Fig. 11 shows the effect of distance between the ADTN and NC on average capacity for singlehop and multihop transmission. The average capacity remains similar for both single and multihop transmissions for upto mm of distance, after which the capacity of the singlehop decreases in comparison to the multihop until the distance of mm. For further distances, due to hop-count limits, both transmission modes return to a similar average capacity. It is noteworthy that the proposed routing framework achieves a similar average capacity to the one of Pierobon et al. despite having used less energy (see Fig. 9).

Fig. 12: Average and outage capacity. Significant reduction is noticed in the average capacity of the THz communication link considering a 0.1-outage.

It is implicit that the average channel capacity cannot guarantee actual link realization but the outage capacity provides a good estimation (see eq. (9)). For example, the link SINR is low for slow fading and/or shadowing. As expected, with increasing the average link capacity decreases (see Fig. 12).

4.3 Outage Probability Analysis

The outage probability has been analyzed through Monte-Carlo simulations with parameters trials: , tolerance: , : , , and k: (see eq. (6) and (4)).

Fig. 13: Effect of cooperative fusion on . In both simulation (S) and analytical (A) results, the outage probability decreases drastically while fusing the information at the fusion node.

The outage probability decreases with an increasing number of links (i.e., k). As seen in Fig. 13, at , the outage probabilities are approximately and for and parallel links fused at the fusion node (see Fig. 6), and the probability is for a single link. The multisensor fusion at the fusion node enhances the link SINR, which decreases the outage probability and ensures improved quality of service compared to single link multihop communication. The simulation (S) and the analytical (A) results closely match each other ensuring the accuracy of the simulation.

5 Conclusion

Nano electromagnetic communication for WBSN is in its infancy and there are quite a few challenges to be addressed before it can be applied efficiently in the biomedical field. Due to the size of the nanonodes, their resources are limited. Low processing capability, limited battery power, and small memory unit pose major bottlenecks in designing communication protocols for nanonetworks. To overcome the bottlenecks, different protocol stacks have been proposed; however, the network layer has been less studied and explored in nanocommunication.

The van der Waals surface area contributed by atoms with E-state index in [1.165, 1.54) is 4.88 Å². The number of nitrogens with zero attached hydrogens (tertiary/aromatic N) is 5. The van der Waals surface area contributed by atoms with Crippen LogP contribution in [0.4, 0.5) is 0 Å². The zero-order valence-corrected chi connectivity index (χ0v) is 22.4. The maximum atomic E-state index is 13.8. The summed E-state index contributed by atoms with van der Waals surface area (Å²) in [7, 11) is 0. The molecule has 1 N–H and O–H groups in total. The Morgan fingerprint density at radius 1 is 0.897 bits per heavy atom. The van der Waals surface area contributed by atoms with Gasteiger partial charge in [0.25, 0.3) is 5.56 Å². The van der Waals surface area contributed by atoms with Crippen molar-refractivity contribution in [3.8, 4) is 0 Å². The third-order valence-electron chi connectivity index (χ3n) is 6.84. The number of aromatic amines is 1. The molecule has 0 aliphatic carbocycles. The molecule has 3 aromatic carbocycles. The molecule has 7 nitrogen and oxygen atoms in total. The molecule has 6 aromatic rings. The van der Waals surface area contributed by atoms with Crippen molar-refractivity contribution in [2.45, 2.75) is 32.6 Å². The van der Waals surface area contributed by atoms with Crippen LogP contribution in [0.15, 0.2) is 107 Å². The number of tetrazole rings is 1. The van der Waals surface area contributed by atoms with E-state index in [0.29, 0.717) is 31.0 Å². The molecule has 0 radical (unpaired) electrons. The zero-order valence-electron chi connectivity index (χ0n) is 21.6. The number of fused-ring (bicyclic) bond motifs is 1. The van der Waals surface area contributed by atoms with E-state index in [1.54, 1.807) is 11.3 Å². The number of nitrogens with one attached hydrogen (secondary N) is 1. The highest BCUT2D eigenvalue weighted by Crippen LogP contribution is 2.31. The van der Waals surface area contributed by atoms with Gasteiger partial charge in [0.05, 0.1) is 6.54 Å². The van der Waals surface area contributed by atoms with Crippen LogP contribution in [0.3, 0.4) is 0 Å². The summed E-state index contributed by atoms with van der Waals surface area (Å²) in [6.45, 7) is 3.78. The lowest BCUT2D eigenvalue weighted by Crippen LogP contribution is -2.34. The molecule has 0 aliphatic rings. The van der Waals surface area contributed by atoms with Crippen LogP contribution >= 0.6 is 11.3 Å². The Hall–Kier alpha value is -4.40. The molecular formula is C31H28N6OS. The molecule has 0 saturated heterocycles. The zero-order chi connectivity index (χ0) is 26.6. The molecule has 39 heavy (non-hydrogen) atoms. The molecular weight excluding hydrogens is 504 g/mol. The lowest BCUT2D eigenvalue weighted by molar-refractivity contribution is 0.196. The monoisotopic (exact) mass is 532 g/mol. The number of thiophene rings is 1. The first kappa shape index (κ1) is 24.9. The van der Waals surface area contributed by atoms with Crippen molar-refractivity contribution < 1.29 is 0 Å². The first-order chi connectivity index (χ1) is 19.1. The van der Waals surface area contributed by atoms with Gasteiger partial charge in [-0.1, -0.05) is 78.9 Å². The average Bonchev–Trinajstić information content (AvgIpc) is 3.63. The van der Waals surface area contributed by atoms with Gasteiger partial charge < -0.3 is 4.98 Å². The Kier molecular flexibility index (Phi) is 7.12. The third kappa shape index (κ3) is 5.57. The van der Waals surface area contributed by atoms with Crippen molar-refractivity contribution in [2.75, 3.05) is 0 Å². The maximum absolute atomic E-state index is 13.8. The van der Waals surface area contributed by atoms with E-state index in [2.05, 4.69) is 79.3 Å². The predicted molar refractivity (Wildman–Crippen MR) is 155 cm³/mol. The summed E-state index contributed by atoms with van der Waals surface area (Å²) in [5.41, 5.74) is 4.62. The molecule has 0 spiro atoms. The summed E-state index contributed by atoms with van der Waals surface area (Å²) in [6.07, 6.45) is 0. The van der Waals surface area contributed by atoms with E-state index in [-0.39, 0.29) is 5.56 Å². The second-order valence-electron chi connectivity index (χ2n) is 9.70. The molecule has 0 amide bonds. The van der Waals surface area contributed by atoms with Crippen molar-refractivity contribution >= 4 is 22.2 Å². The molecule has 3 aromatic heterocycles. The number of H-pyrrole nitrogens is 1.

This work proposed a new energy-efficient forwarding scheme for electromagnetic wireless nanonetworks to improve the performance of nanocommunication over the THz band for a WBSN. The channel behavior of the proposed scheme was investigated considering the combined effect of molecular absorption, spreading loss, and shadowing. To allow continuous operation, the nanonodes of the system require energy harvesting. The proposed scheme facilitates energy efficiency by selecting a multiple layered cluster based multihop communication which is supported by a modified nanosensor energy model. To ensure the quality of service of the WBSN communication, which is hampered by factors such as – network lifetime, data detection accuracy, and data aggregation delays, we adopted a cooperative fusion approach.

The performance of the scheme was evaluated for energy saving probability, outage probability, and outage capacity. Simulation results demonstrated that the proposed scheme outperforms the existing ones in energy saving and capacity. Additionally, multisensor fusion at the fusion node ensures an enhanced link quality by decreasing the outage probability which is very important in case of smart healthcare applications.

Acknowledgments

This research received no specific grant from any funding agency in the public, commercial, or not-for-profit sectors. The authors are particularly thankful to Mr. Shamim Al Mamun and Ms. Nusrat Jahan for their help and fruitful discussion.